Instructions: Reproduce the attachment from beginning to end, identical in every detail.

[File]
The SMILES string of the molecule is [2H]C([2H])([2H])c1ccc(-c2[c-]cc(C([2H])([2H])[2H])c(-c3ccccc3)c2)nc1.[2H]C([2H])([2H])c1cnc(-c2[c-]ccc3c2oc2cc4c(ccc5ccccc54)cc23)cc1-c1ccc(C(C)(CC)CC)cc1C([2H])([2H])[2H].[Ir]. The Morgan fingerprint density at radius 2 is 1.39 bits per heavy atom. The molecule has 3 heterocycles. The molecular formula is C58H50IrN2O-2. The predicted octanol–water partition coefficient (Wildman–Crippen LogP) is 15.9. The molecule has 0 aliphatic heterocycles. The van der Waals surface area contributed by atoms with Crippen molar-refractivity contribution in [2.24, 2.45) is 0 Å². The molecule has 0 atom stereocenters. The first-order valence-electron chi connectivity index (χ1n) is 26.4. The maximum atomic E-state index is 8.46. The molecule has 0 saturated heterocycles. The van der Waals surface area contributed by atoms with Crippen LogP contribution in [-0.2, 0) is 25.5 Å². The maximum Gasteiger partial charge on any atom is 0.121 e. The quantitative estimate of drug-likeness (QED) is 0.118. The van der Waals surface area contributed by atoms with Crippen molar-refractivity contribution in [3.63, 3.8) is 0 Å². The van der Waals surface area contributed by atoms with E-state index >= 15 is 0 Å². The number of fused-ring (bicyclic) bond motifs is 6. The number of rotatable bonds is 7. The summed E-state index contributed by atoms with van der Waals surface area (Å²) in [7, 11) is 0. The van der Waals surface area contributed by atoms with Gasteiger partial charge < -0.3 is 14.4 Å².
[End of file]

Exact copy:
The SMILES string of the molecule is [2H]C([2H])([2H])c1ccc(-c2[c-]cc(C([2H])([2H])[2H])c(-c3ccccc3)c2)nc1.[2H]C([2H])([2H])c1cnc(-c2[c-]ccc3c2oc2cc4c(ccc5ccccc54)cc23)cc1-c1ccc(C(C)(CC)CC)cc1C([2H])([2H])[2H].[Ir]. The Morgan fingerprint density at radius 2 is 1.39 bits per heavy atom. The molecule has 3 heterocycles. The molecular formula is C58H50IrN2O-2. The predicted octanol–water partition coefficient (Wildman–Crippen LogP) is 15.9. The molecule has 0 aliphatic heterocycles. The van der Waals surface area contributed by atoms with Crippen molar-refractivity contribution in [2.24, 2.45) is 0 Å². The molecule has 0 atom stereocenters. The first-order valence-electron chi connectivity index (χ1n) is 26.4. The maximum atomic E-state index is 8.46. The molecule has 0 saturated heterocycles. The van der Waals surface area contributed by atoms with Crippen LogP contribution in [-0.2, 0) is 25.5 Å². The maximum Gasteiger partial charge on any atom is 0.121 e. The quantitative estimate of drug-likeness (QED) is 0.118. The van der Waals surface area contributed by atoms with Crippen molar-refractivity contribution in [3.63, 3.8) is 0 Å². The van der Waals surface area contributed by atoms with E-state index >= 15 is 0 Å². The number of fused-ring (bicyclic) bond motifs is 6. The number of rotatable bonds is 7. The summed E-state index contributed by atoms with van der Waals surface area (Å²) in [7, 11) is 0. The van der Waals surface area contributed by atoms with Gasteiger partial charge < -0.3 is 14.4 Å².